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About

Hey! I'm Nicole, writer and mom behind the The Kavanaugh Report. And, I'm here to stand up into the mic and say that I love Montessori, and I want to share that Montessori joy with you.


In 2009, I started this little blog as a way to keep in touch with family and friends. Since then, it's morphed into a way to share the realities of Montessori parenting with the world.  See, a big little someone joined our lives in 2011 that changed everything -- Henry.

I will forever be thankful to Henry in helping me discover Montessori. He was a big personality in a tiny baby body that left us feeling like there had to be a better way to "do" this parenting thing. One day I came across the word "Montessori" and have been hooked ever since. I couldn't stop reading, talking, writing, and learning about Montessori.


Overtime, we started incorporating more and more Montessori into our home and parenting. And the more we did that the more we fell in love with Montessori. We saw changes in ourselves and in our child. He was happier, more focused, and overall more independent. I was more understanding, patient, and aware of his developmental needs.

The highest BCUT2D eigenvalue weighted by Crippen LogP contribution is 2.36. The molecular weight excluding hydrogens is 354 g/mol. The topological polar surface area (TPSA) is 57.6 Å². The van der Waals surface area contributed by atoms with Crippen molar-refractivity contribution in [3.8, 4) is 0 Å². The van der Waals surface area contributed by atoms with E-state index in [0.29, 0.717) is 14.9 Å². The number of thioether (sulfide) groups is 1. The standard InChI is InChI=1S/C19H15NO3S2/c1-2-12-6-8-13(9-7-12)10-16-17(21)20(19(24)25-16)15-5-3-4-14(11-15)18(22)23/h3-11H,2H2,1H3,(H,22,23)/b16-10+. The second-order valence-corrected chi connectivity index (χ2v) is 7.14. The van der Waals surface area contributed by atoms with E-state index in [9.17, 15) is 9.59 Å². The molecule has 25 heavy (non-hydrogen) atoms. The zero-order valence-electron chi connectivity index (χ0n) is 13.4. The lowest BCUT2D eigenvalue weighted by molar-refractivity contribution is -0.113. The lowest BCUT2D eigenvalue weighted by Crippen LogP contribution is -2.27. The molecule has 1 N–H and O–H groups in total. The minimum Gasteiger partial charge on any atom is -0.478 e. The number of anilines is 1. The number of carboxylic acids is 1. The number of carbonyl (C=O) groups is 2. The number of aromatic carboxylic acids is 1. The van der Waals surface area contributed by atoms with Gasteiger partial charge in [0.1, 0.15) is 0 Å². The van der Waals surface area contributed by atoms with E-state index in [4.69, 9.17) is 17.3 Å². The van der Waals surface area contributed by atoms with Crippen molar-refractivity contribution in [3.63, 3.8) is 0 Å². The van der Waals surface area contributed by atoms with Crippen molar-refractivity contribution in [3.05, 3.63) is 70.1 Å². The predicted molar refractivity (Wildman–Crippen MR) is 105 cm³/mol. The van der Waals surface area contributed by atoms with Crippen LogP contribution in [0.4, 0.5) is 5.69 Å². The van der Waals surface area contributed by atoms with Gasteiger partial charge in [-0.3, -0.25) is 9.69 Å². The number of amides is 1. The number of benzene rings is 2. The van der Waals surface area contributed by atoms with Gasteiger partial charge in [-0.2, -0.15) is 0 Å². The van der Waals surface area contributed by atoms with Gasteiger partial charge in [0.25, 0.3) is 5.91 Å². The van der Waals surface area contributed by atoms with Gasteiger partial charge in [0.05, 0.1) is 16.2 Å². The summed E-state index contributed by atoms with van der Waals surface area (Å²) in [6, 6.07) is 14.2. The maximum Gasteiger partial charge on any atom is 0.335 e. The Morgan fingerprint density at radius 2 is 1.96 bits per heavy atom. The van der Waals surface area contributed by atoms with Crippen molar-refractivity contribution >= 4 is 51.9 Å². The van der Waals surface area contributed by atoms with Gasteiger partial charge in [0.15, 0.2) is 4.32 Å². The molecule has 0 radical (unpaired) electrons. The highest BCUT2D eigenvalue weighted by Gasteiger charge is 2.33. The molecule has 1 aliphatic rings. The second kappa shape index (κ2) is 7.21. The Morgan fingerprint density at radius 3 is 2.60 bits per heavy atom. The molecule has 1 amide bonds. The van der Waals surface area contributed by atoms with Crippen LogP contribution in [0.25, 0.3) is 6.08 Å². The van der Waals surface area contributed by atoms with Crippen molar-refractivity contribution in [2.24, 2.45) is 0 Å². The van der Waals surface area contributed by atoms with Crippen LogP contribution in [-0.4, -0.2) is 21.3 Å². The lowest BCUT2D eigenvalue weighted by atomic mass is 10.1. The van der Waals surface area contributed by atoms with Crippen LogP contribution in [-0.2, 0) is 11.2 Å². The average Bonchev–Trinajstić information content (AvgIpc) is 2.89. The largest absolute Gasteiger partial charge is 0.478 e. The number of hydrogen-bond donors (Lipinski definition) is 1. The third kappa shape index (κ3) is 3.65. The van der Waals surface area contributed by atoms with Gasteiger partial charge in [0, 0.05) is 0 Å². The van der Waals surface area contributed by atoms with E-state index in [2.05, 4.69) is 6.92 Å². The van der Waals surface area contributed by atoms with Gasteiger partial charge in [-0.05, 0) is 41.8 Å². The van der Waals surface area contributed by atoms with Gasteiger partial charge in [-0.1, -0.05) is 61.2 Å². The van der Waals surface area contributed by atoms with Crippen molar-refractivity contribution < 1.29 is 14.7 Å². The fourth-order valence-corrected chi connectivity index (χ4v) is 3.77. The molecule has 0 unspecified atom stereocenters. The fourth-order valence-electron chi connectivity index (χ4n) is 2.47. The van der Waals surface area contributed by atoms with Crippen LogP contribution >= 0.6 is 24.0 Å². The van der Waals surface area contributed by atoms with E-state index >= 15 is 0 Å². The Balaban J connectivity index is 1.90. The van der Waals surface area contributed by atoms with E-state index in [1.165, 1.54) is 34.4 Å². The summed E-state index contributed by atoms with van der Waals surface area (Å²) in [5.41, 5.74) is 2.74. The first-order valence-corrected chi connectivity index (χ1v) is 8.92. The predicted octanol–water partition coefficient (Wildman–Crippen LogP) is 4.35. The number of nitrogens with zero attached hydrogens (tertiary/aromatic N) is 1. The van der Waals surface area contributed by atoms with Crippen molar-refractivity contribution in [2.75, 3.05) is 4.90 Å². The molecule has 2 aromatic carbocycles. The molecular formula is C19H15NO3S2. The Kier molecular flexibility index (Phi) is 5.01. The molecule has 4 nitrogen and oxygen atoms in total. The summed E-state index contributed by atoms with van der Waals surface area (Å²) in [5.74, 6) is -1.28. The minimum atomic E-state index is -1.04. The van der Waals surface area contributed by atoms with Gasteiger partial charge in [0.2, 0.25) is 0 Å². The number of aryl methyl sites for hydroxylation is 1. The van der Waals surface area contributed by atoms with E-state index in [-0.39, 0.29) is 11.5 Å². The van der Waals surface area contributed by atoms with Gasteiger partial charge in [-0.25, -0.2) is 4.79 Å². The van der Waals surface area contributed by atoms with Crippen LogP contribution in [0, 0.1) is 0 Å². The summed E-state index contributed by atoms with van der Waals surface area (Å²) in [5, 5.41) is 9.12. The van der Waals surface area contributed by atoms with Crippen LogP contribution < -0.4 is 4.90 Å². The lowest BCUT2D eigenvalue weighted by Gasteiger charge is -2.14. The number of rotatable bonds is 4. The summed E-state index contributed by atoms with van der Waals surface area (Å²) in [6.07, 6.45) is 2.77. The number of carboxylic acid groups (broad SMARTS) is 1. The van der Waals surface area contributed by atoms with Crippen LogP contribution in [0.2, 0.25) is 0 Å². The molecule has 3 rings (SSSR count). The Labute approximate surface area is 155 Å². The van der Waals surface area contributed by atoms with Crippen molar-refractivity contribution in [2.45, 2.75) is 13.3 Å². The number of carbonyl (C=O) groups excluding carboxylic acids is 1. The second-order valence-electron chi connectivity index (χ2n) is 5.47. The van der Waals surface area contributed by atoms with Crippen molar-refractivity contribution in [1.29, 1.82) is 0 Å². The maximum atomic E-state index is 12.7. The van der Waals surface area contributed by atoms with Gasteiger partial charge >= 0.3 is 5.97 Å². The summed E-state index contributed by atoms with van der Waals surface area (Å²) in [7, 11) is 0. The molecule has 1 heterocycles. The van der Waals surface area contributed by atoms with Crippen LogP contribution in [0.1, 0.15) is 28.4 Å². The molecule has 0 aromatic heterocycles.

In June of 2014, after dealing with recurrent pregnancy loss, our rainbow baby Nora was born. Unlike Henry, Nora has been Montessori from birth. We have purposefully avoided many mainstream early education techniques and products in favor of a Montessori approach. Finally, in November of 2016, Augustus was born. He too has been Montessori from birth. You can follow his development, in my weekly Montessori Baby Series.


Today, I write about our Montessori journey and the Montessori method on The Kavanaugh Report. These posts are glimpses into how we purposefully live and strive to create the best life possible for ourselves and our children. I'm also proud to offer a variety of online Montessori parenting courses to help you find the joy of Montessori in your own home with your children.